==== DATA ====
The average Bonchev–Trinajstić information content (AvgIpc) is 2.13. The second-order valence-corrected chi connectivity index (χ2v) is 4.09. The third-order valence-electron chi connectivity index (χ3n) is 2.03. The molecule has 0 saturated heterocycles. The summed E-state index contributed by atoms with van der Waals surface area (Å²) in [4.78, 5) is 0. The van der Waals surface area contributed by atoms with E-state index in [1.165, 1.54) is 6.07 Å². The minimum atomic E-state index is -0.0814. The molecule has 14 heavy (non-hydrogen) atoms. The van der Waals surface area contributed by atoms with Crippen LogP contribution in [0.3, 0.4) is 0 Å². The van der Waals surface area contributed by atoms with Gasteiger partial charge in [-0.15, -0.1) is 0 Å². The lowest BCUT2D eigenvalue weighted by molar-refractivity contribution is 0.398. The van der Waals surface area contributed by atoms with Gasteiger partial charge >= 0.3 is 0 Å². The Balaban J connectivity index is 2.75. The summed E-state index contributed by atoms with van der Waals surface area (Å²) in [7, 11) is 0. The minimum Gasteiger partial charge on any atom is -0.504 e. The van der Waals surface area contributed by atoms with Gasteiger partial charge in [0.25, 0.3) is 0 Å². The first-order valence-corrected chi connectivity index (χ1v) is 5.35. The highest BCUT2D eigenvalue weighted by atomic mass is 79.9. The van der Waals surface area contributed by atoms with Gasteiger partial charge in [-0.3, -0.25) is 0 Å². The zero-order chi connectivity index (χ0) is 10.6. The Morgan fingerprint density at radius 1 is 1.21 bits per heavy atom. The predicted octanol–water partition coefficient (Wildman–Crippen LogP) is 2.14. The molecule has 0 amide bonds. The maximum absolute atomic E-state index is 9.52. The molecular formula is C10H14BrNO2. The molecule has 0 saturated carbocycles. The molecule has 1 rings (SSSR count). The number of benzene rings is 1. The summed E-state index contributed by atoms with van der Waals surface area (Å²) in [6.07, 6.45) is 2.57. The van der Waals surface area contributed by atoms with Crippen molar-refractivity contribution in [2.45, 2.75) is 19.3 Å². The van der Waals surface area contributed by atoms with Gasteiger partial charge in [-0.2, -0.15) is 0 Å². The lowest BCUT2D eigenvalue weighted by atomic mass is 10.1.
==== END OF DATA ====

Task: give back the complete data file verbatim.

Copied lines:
The average Bonchev–Trinajstić information content (AvgIpc) is 2.13. The second-order valence-corrected chi connectivity index (χ2v) is 4.09. The third-order valence-electron chi connectivity index (χ3n) is 2.03. The molecule has 0 saturated heterocycles. The summed E-state index contributed by atoms with van der Waals surface area (Å²) in [4.78, 5) is 0. The van der Waals surface area contributed by atoms with E-state index in [1.165, 1.54) is 6.07 Å². The minimum atomic E-state index is -0.0814. The molecule has 14 heavy (non-hydrogen) atoms. The van der Waals surface area contributed by atoms with Crippen LogP contribution in [0.3, 0.4) is 0 Å². The van der Waals surface area contributed by atoms with Gasteiger partial charge in [-0.15, -0.1) is 0 Å². The lowest BCUT2D eigenvalue weighted by molar-refractivity contribution is 0.398. The van der Waals surface area contributed by atoms with Gasteiger partial charge >= 0.3 is 0 Å². The Balaban J connectivity index is 2.75. The summed E-state index contributed by atoms with van der Waals surface area (Å²) in [7, 11) is 0. The minimum Gasteiger partial charge on any atom is -0.504 e. The van der Waals surface area contributed by atoms with Gasteiger partial charge in [0.25, 0.3) is 0 Å². The first-order valence-corrected chi connectivity index (χ1v) is 5.35. The highest BCUT2D eigenvalue weighted by atomic mass is 79.9. The van der Waals surface area contributed by atoms with Gasteiger partial charge in [-0.3, -0.25) is 0 Å². The zero-order chi connectivity index (χ0) is 10.6. The Morgan fingerprint density at radius 1 is 1.21 bits per heavy atom. The predicted octanol–water partition coefficient (Wildman–Crippen LogP) is 2.14. The molecule has 0 amide bonds. The maximum absolute atomic E-state index is 9.52. The molecular formula is C10H14BrNO2. The molecule has 0 saturated carbocycles. The molecule has 1 rings (SSSR count). The number of benzene rings is 1. The summed E-state index contributed by atoms with van der Waals surface area (Å²) in [6.07, 6.45) is 2.57. The van der Waals surface area contributed by atoms with Crippen molar-refractivity contribution in [2.45, 2.75) is 19.3 Å². The van der Waals surface area contributed by atoms with Gasteiger partial charge in [-0.2, -0.15) is 0 Å². The lowest BCUT2D eigenvalue weighted by atomic mass is 10.1.